In article <19990424.040229.3486.1.MollyFa@juno.com>, mollyfa@juno.com
writes
>Well, I just found an old tape I taped off of MTV (when it was still
>cool), and I found Dear God.  I was watching, and I noticed something
>that I've never noticed before.  The scene where Andy sings, "And the
>devil too", and he's playing with his fingers, I never noticed that he
>was in the tree.  I had to go back and rewatch it to see if I was right.
>He looks so evil when he says that.  =o)

Yeah, I saw that (although on a crap tape >.<) That is the main reson
why I like that vidio so much, we're talking even more evil looking that
robbie williams..
 me like n.n
oh, BTW, like dom said, A BOY IN BLUE IS A POLICEMAN!!
--
KT Coope

------------------------------

Message-ID: <NJdWpWAsYiJ3IwV6@coopefamily.demon.co.uk>
Date: Tue, 27 Apr 1999 22:03:40 +0100
From: KT <Katy@coopefamily.demon.co.uk>
Subject: Re: Little Boy Blue

In article <199904271645.JAA49371@mando.engr.sgi.com>, owner-
<chalkhills@chalkhills.org> writes
>> I think that "boy in blue" actually refers to the policeman, so
>> there would only be *one* son. I think this may be another of those
>> uniquely British phrases that has caused some confusion.
>
>Policemen wear blue here too, although they aren't called "boys".

yeah, bear in mind it is the WHOLE TERM boy in blue, that means
Policeman

>Do you say "cop" in Britain?  That seems like a very American word to
>me.

Yeah, but only coz I'm a 'orrible teeanger. i've hear english policemen
get rally pissed off if you call them cops though..though they get
called coppers..
 er..I'll shut up now.
--
Katy Coope

------------------------------

From: Chauncy14@aol.com
Message-ID: <1f5fb694.2458b14f@aol.com>
Date: Wed, 28 Apr 1999 14:45:35 EDT
Subject: Tabla and the Time Passages!

Hey XTC Clan ~

<From: dieling <lemoncurry@geocities.com
Subject: Rhythmic peppers>
>From Digest #5-155...

Dated: Wednesday, 31 March 1999

Speculated:

<Any Tabla players out there who don't get lost in 17/39 rhythms?>

Mr. Lemon Curry ~

I have searched for weeks to find this reference you made, and I found it!

Just a few comments:

Re: getting lost in 17/39 rhythms...there is of course no such thing!

Time Signatures are only divisible or a multiple of the numbers 2 or 3, on
the upper number of the signature, which shows the number of beats.  The
bottom number is only divisible or a multiple of the number 2.

Therefore, since 17 and 39 are prime numbers, and can only be divisible by
themselves or the number 1, they are not a part of the time signature.
Unless you were joking, that is the fact Jack!

As for the Tabla, the rhythms are considered to be a *raga.* The actual
instrument used in conjunction with a *sitar,* is the *tabla* or hand drum.
These instruments, for those who aren't familiar with them, are most
commonly used in India.

In general, while listening to music from India, you usually hear the
sitar, which is a stringed instrument, being played melodically, while a
series of syncopated cross-rhythms is being played by a musician on a
tabla.

The drum rhythms are based on rhythmic units known as *talas.* A *tala* is
a drum rhythm framework on which one or more drummers can improvise.  This
is a *layering* effect, on which there is one basic drum pattern, with
additional layers of more drum patterns on top of the central theme
pattern.

The Grateful Deads' drummers did their drum solos on tom toms together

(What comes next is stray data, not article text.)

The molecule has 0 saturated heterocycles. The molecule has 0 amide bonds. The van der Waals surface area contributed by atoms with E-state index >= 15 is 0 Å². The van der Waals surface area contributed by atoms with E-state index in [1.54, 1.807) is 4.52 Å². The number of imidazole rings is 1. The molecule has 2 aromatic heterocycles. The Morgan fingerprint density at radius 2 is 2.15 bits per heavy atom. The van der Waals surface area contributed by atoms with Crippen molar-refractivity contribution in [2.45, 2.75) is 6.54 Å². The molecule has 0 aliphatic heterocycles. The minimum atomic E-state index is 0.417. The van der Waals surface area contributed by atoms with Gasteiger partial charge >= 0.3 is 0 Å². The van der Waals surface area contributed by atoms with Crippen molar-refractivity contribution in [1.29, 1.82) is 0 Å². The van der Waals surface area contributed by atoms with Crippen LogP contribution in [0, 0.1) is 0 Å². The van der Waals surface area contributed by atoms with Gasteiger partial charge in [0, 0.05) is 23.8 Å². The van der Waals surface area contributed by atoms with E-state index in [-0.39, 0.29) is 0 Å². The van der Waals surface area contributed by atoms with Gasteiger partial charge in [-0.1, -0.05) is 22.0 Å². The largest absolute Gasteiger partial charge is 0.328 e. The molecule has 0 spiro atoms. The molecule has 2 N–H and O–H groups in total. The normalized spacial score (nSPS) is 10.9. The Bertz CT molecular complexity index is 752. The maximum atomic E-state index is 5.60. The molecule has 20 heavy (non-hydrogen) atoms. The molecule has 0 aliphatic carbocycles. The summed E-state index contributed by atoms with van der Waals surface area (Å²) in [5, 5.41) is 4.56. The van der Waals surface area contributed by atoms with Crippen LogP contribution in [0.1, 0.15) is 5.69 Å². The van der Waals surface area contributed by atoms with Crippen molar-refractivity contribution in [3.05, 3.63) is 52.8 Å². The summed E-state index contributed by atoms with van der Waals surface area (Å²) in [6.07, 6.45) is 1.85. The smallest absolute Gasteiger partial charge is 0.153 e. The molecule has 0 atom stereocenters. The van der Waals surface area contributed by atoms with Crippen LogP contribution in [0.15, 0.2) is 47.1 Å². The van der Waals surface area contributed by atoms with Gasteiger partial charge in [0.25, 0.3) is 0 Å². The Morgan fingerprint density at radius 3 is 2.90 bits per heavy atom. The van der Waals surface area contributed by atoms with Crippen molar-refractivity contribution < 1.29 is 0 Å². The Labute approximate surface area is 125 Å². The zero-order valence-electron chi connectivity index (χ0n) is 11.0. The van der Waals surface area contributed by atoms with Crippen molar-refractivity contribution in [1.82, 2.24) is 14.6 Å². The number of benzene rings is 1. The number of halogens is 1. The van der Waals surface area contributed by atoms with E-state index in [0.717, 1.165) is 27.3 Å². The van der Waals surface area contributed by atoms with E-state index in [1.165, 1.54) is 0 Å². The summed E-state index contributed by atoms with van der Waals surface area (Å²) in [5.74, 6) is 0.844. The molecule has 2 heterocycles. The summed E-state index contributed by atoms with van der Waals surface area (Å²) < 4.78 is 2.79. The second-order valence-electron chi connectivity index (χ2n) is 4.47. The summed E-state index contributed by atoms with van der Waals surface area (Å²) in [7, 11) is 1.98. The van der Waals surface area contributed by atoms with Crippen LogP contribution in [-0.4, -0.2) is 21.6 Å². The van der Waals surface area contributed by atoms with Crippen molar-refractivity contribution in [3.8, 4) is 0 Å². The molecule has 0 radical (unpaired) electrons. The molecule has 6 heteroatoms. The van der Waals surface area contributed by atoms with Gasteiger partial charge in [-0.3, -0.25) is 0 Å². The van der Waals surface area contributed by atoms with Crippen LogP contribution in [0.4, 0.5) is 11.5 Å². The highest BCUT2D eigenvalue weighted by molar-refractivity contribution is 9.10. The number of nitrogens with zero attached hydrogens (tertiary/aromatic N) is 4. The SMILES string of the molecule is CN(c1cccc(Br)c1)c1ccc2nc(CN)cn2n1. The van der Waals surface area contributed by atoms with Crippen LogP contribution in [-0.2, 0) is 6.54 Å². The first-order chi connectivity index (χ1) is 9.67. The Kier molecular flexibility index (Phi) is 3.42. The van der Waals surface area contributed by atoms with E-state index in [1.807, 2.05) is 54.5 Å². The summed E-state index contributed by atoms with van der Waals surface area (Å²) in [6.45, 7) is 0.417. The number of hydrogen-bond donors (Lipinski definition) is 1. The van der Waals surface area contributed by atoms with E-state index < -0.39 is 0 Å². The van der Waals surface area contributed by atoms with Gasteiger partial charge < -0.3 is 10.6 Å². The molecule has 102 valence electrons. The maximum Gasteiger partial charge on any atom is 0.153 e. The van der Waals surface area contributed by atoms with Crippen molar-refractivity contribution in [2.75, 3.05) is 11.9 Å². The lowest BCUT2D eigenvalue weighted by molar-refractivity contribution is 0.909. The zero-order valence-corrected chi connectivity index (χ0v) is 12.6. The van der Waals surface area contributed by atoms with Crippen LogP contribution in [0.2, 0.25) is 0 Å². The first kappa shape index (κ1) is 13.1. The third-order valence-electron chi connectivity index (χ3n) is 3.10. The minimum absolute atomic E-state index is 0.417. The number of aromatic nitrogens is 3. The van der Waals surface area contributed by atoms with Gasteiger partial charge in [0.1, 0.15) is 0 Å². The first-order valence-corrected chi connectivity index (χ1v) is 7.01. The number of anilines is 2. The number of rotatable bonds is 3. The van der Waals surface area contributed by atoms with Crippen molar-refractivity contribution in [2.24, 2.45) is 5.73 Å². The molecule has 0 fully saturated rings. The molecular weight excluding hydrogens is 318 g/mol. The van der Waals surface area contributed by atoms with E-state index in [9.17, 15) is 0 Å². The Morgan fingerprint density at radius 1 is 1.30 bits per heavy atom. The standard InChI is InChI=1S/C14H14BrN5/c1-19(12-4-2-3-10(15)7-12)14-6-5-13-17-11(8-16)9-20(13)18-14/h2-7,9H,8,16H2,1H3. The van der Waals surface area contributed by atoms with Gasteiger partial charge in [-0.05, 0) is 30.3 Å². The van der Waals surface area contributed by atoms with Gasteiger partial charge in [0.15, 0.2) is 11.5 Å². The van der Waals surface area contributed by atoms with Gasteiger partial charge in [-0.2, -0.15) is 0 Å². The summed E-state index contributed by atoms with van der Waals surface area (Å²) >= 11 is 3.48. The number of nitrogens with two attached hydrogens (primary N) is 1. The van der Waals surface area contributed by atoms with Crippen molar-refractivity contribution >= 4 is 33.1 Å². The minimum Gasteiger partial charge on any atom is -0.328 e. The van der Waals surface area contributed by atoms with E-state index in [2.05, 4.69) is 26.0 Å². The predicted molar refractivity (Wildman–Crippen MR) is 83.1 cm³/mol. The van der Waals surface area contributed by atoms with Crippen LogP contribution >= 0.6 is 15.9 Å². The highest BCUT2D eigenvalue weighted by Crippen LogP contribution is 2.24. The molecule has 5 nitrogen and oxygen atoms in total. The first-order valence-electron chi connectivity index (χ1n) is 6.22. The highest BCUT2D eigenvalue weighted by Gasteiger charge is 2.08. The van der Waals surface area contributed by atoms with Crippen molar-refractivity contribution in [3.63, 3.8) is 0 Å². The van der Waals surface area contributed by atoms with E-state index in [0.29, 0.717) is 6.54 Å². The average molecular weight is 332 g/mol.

based on this rudimentary framework, for example.  Even *Roll away the Dew*
has this twinge.

There really is no connection between the Tabla and XTC's *Greenman,* but
if there where to be one, I would say, that it can be said that they share
a similar pattern or paragraphing.  These patterns are called *ternary.*

This term denotes a three-part musical form created by repeating a first
section, after a contrasting section. A *bridge,* if you will.  And that is
it!  There is no Tabla to speak of on this song....sorry!

Now, maybe Andy and/or Prairie, together slapping their thighs in
rudimentary fashion, is what you are hearing???

This brings up another song, ABACAB, by Genesis.  This is a 6-part binary
ternary.  {I know, its' quite the pun! }

Greenman is a five part binary, and if the keys were A - B - A - C - D, per
part, then this would affectuate the pattern.  When you listen to this
song, ask yourself, *how many movements are there?* These are the simple
structure of the song itself ~ how the song breaks down, down to the chord,
verse and phrasing.  The paragraphing, if you will.

But, I am not certain of the key in which Greenman is played in, therefore,
cannot comment on that.  But Genesis's song *ABACAB* was based on the keys
they were playing therein.  Nothing more!

I would reason that since XTC have had the habit of recording never more
than they could reproduce live, in the early days, many songs in the
catelogue are tunes which have keys that are 3 part, of simple binary
structure, including some on AV1.  Although some of it is clearly along
different lines as stated above, the majority of the music has time
passages which are within a 4/4 time signature.

This of course says nothing about the meter of AV1 songs, and that is a
whole new ballgame!

I hope this helps, unless you were just goofing around!

John Gardner
Chicago

------------------------------

Message-ID: <618F91505D89D21185330001FA6A49548EACB9@HFD-EXCH008>
From: "Witter, Karl F" <WitterKF@aetna.com>
Subject: TV's glory days
Date: Wed, 28 Apr 1999 15:00:31 -0400

>Why do Brits like "Three's Company" so much?

Baywatch not invented yet, plus continued presence of
Kate Jackson made "Charlie's Angels" too cerebral.

Still watching Supertrain,
Karl

------------------------------

End of Chalkhills Digest #5-186
*******************************